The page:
Monday (The Gophers and NIT-picking) edition: Wha' happened?
- Blog Post by: Michael Rand
- March 12, 2012 - 9:54 AM
The Gophers received a No. 6 seed in the 32-team NIT last night. It was a foregone conclusion they were nowhere near an NCAA bid; in fact, they were more or less on the NIT bubble, though a bid seemed likely after their win over Northwestern and near-upset of Michigan in the Big Ten tournament. You should not expect the Gophers to be overly excited about this. We will not expect you to be excited about this. In two days, at 6 p.m. Wednesday (on ESPN2), they will play La Salle in a game that many will consider an afterthought.
However, we will say this: The beauty of the NIT is in the eye of the beholder. And despite the tepid response the tournament garners, it has value -- particularly for this young Gophers team. Tubby Smith and his squad have been criticized fairly this season. But while we would hardly call doing well in the NIT a statement, we would consider it an opportunity for momentum.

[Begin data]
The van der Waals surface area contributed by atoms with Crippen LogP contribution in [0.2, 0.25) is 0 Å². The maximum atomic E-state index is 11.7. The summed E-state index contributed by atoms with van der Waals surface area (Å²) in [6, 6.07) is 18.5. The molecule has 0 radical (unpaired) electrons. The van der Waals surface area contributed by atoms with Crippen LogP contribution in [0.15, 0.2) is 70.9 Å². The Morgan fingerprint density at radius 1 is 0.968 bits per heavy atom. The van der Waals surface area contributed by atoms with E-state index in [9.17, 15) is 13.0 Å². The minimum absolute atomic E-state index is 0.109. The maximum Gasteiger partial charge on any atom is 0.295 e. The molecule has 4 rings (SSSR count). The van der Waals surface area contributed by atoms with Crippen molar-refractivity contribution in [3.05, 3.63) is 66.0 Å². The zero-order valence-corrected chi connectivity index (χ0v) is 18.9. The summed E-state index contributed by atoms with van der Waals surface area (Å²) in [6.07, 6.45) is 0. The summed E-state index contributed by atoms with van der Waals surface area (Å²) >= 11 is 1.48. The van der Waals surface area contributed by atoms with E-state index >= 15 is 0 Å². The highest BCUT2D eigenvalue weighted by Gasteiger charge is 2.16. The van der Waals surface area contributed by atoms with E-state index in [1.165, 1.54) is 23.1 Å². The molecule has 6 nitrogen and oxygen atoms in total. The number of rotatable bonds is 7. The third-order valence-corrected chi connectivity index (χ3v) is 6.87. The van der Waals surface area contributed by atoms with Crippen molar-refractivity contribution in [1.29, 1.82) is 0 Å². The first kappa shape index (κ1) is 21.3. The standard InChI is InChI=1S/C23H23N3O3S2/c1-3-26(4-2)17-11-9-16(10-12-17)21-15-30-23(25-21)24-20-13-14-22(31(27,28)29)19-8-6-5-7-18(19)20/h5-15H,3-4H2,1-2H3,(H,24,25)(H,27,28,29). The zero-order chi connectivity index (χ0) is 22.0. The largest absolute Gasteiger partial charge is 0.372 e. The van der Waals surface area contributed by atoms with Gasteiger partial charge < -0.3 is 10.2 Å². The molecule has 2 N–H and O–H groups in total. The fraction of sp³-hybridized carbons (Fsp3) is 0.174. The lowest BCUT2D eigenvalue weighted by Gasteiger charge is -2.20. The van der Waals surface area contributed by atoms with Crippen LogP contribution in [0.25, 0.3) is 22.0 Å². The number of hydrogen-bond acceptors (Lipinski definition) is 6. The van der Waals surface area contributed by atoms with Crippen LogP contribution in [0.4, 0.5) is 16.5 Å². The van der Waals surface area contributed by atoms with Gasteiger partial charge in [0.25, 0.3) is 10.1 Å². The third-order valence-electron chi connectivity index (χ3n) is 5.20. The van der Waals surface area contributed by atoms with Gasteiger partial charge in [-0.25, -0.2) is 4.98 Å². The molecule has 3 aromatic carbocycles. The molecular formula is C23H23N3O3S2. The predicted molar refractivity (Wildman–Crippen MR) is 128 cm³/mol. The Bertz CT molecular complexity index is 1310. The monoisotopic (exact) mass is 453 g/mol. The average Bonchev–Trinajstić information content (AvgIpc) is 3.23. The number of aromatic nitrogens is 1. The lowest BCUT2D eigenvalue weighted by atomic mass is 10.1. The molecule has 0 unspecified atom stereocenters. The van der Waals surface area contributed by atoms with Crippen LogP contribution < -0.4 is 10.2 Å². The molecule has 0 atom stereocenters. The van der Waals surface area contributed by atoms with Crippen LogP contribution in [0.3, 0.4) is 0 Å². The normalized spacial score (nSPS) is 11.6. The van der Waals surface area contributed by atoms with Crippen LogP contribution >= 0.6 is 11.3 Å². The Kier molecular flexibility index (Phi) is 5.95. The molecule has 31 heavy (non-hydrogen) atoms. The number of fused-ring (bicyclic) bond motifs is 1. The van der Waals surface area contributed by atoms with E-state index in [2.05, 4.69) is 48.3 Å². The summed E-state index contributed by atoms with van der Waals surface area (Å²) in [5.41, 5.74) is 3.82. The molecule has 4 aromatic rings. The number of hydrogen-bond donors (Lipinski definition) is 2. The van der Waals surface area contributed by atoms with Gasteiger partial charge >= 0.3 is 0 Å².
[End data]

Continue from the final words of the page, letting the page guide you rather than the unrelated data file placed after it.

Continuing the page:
Considering the Gophers looked about as good as they have all season starting two true freshmen (Andre Hollins, who was named to the conference all-tournament team, and Joe Coleman), a redshirt freshman (Elliott Eliason) a sophomore (Austin Hollins) and a junior (Rodney Williams) in the Big Ten tournament, there is some hope here. Those five can look at distant history -- the 1993 and 1998 Gophers teams both won the NIT title, and they followed up in 1994 and 1999, respectively, with NCAA berths. Or they can look to last year, when Wichita State won the NIT. This year, the Shockers are a No. 5 seed in the NCAA field. In fact, three of the NIT final four teams from a year ago (Wichita State, Colorado and Alabama) are in the Big Dance this season.
If you look at the recent list of teams in the NIT final four, you see programs like Ohio State, Baylor and North Carolina within the past few years. There are competitive teams in this year's field -- teams comparable to the Gophers. Winning a couple games wouldn't take the Twin Cities by storm, but it could help chart a course for a better future.
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